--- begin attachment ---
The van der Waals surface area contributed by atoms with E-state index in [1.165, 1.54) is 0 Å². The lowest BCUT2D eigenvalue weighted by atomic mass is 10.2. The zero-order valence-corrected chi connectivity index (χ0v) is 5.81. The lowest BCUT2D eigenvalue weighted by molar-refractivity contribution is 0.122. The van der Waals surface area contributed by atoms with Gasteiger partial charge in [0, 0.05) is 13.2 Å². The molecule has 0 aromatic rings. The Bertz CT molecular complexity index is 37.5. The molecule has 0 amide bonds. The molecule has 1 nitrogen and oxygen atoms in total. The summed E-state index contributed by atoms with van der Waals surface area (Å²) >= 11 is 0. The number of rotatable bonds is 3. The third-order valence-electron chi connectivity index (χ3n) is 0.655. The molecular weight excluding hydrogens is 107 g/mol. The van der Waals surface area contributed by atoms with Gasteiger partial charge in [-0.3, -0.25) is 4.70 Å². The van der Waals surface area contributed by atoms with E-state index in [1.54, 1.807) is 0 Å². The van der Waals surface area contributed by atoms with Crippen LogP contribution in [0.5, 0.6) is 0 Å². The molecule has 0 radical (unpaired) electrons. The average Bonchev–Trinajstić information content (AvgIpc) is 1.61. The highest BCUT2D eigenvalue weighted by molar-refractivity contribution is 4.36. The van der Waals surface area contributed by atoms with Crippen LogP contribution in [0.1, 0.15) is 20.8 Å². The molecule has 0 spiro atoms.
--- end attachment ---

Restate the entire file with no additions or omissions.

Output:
The van der Waals surface area contributed by atoms with E-state index in [1.165, 1.54) is 0 Å². The lowest BCUT2D eigenvalue weighted by atomic mass is 10.2. The zero-order valence-corrected chi connectivity index (χ0v) is 5.81. The lowest BCUT2D eigenvalue weighted by molar-refractivity contribution is 0.122. The van der Waals surface area contributed by atoms with Gasteiger partial charge in [0, 0.05) is 13.2 Å². The molecule has 0 aromatic rings. The Bertz CT molecular complexity index is 37.5. The molecule has 0 amide bonds. The molecule has 1 nitrogen and oxygen atoms in total. The summed E-state index contributed by atoms with van der Waals surface area (Å²) >= 11 is 0. The number of rotatable bonds is 3. The third-order valence-electron chi connectivity index (χ3n) is 0.655. The molecular weight excluding hydrogens is 107 g/mol. The van der Waals surface area contributed by atoms with Gasteiger partial charge in [-0.3, -0.25) is 4.70 Å². The van der Waals surface area contributed by atoms with E-state index in [1.54, 1.807) is 0 Å². The van der Waals surface area contributed by atoms with Crippen LogP contribution in [0.5, 0.6) is 0 Å². The molecule has 0 radical (unpaired) electrons. The average Bonchev–Trinajstić information content (AvgIpc) is 1.61. The highest BCUT2D eigenvalue weighted by molar-refractivity contribution is 4.36. The van der Waals surface area contributed by atoms with Crippen LogP contribution in [0.1, 0.15) is 20.8 Å². The molecule has 0 spiro atoms.